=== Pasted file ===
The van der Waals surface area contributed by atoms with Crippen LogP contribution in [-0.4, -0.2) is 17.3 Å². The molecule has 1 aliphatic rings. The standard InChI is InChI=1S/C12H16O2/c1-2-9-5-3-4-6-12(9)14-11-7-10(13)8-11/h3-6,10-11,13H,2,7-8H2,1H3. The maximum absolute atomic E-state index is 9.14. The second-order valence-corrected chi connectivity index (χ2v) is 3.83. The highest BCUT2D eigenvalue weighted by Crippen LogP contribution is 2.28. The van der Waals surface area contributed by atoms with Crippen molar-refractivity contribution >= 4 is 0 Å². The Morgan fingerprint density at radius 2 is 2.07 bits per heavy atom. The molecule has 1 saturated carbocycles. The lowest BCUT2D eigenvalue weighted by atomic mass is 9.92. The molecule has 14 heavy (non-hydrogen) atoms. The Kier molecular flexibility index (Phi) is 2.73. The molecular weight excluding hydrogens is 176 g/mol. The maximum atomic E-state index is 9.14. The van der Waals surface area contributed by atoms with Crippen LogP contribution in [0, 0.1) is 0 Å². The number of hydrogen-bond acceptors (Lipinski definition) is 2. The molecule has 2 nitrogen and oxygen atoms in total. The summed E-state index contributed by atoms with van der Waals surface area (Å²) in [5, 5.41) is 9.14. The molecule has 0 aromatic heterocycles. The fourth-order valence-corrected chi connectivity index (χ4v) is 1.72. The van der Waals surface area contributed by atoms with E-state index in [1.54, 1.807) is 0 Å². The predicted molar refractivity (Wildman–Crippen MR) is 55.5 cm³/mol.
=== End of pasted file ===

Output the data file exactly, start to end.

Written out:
The van der Waals surface area contributed by atoms with Crippen LogP contribution in [-0.4, -0.2) is 17.3 Å². The molecule has 1 aliphatic rings. The standard InChI is InChI=1S/C12H16O2/c1-2-9-5-3-4-6-12(9)14-11-7-10(13)8-11/h3-6,10-11,13H,2,7-8H2,1H3. The maximum absolute atomic E-state index is 9.14. The second-order valence-corrected chi connectivity index (χ2v) is 3.83. The highest BCUT2D eigenvalue weighted by Crippen LogP contribution is 2.28. The van der Waals surface area contributed by atoms with Crippen molar-refractivity contribution >= 4 is 0 Å². The Morgan fingerprint density at radius 2 is 2.07 bits per heavy atom. The molecule has 1 saturated carbocycles. The lowest BCUT2D eigenvalue weighted by atomic mass is 9.92. The molecule has 14 heavy (non-hydrogen) atoms. The Kier molecular flexibility index (Phi) is 2.73. The molecular weight excluding hydrogens is 176 g/mol. The maximum atomic E-state index is 9.14. The van der Waals surface area contributed by atoms with Crippen LogP contribution in [0, 0.1) is 0 Å². The number of hydrogen-bond acceptors (Lipinski definition) is 2. The molecule has 2 nitrogen and oxygen atoms in total. The summed E-state index contributed by atoms with van der Waals surface area (Å²) in [5, 5.41) is 9.14. The molecule has 0 aromatic heterocycles. The fourth-order valence-corrected chi connectivity index (χ4v) is 1.72. The van der Waals surface area contributed by atoms with E-state index in [1.54, 1.807) is 0 Å². The predicted molar refractivity (Wildman–Crippen MR) is 55.5 cm³/mol.